9. 9. A method (500) for retrieving one or more data elements according to Claim 8 when dependent upon Claim 6, wherein a number of client resources (400) maintain a list of File PATH (302) and unique identifier data of data elements (304) relevant to a functionality of the respective client resource(s) (400).
  10. 10. A method (500) for retrieving one or more data elements according to Claim 8 or Claim 9 further characterized by the steps of: recognising changes to a data structure within the electronic device) and updating client resources (400) of the device (200).
  11. 11. A method (500) for retrieving one or more data elements according to any preceding Claim further characterized by the steps of: creating a copy of a single data-file (306) being parsed, for example beginning with a Root file (300) and comprising an address of a next file on a PATH (302) ; and discarding a previously stored data file.
  12. 12. A method (500) for retrieving one or more data elements according to any preceding Claim further characterized in that the data files (306) being parsed are encrypted and authenticated prior to parsing.
  13. 13. A data parser adapted to perform the steps of any of the preceding method Claims.
    , e see e. _ e.. _ - 36
  14. 14. A resource-constrained electronic device (200), for example a wireless communication unit, adapted to perform the steps of any of the preceding method Claims.
  15. 15. A resource-constrained electronic device (200) comprising: a memory element (216) comprising one or more data elements associated with a hardware and/or a software resource (400) in the resource-constrained electronic device (200), wherein the one or more data element(s) (304) is embedded by means of a mark-up language in a file within a substantially single hierarchical textual file (300) of multiple files, such that a location of a respective data file within the hierarchical textual file (300) is described by a corresponding location identifier; a signal processing function (208), operably coupled to the memory element, for accessing or storing data in the memory element; wherein the resourceconstrained electronic device (200) is characterized by: a DataManager function (406), operably coupled to or contained within the signal processing function (208), which parses at least one location identifier in order to retrieve only one or more data files from the multiple data files.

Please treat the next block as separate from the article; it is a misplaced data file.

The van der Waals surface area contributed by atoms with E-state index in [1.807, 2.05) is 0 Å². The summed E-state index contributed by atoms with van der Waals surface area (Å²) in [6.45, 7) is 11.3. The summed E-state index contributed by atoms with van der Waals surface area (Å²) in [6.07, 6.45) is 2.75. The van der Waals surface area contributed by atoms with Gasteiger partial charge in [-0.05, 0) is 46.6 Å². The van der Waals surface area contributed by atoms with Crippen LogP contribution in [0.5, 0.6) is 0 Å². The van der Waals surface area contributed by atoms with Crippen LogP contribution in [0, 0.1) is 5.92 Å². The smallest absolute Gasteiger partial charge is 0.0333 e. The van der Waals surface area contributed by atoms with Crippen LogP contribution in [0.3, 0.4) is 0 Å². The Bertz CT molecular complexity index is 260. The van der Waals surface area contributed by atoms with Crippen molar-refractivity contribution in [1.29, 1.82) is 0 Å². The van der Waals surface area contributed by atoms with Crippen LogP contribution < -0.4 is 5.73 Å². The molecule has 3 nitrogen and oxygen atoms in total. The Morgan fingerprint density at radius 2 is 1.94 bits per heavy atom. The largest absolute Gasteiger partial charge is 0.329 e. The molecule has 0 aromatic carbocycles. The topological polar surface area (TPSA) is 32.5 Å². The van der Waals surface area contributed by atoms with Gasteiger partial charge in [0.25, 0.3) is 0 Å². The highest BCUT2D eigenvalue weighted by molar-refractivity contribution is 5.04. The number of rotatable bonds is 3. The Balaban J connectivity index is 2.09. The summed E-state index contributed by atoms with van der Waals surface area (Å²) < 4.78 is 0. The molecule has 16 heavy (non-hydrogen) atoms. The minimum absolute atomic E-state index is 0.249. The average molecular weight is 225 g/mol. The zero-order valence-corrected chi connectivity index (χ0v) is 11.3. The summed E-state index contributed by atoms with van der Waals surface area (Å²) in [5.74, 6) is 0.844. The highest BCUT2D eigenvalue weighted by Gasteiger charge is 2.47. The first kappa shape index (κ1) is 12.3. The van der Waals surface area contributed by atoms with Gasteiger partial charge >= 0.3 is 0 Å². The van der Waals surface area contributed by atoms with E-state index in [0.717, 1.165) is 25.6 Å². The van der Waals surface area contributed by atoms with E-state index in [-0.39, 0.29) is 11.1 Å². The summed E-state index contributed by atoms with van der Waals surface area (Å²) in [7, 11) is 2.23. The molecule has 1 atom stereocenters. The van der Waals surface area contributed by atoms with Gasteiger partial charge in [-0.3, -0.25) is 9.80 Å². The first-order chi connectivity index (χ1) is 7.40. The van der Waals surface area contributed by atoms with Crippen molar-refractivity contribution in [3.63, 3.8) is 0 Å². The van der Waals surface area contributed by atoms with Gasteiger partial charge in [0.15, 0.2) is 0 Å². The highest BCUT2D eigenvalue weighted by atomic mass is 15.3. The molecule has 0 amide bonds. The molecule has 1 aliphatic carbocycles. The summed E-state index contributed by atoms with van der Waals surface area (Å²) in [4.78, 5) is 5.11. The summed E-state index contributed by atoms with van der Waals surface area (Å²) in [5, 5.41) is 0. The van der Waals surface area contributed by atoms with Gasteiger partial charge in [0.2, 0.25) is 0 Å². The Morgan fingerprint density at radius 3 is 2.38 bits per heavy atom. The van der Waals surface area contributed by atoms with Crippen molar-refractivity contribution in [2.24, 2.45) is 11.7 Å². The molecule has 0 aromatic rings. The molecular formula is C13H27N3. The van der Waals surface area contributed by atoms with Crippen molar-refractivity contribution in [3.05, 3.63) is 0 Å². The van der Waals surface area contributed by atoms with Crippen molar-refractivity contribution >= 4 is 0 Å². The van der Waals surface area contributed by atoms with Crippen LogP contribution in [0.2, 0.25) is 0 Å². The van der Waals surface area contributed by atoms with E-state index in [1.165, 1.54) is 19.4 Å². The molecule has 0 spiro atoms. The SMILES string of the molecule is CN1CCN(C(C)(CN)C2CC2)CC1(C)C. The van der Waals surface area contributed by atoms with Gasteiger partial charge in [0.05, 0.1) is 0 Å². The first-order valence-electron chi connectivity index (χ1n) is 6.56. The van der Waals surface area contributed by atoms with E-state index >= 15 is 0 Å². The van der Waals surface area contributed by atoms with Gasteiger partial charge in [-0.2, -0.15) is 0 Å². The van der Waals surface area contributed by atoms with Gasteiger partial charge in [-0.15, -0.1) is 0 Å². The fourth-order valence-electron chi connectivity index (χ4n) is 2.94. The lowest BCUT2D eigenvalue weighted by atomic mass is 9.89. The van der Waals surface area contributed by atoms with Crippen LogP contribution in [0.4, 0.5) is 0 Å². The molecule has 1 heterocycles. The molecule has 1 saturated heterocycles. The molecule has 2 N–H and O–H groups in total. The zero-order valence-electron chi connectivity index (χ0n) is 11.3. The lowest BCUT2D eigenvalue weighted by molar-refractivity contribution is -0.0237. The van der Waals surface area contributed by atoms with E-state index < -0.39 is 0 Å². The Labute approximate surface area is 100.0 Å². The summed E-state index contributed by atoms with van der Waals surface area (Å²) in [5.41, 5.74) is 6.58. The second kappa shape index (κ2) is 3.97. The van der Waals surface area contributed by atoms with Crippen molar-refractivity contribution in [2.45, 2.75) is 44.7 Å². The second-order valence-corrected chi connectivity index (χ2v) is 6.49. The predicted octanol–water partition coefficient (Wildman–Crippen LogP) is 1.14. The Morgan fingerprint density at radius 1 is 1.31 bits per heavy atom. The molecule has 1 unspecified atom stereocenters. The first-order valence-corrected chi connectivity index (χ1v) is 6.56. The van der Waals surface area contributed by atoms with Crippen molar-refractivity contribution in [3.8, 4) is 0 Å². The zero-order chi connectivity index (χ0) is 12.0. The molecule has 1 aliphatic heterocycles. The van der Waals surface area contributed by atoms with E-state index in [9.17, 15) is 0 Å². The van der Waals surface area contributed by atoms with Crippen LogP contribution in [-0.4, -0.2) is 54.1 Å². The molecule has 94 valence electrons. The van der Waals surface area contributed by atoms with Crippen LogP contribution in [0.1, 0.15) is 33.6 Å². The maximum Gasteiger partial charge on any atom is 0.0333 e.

16. 16. A resource-constrained electronic device (200) according to Claim 15 wherein the location identifier comprises a unique identifier or a file PATH (302) to identify a location of a number of data files within the hierarchy.
    -
    ;' .: . - - 37
  17. 17. A resource-constrained electronic device (200) according to Claim 15 or Claim 16 further characterized in that the mark-up language conforms to the XML standard.
  18. 18. A resource-constrained electronic device (200) according to any of preceding Claims 15 to 17 further characterized in that each data file (306) is an XML text file.
  19. 19. A resource-constrained electronic device (200) according to any of preceding Claims 15 to 18 further characterized in that multiple data files (306) are incorporated into a Root file (300) conforming to an Is Xinclude standard.
  20. 20. A resource-constrained electronic device (200) according to any of preceding Claims 16 to 19 further characterized in that the File PATH (302) for each data file (306) conforms to the XPATH standard.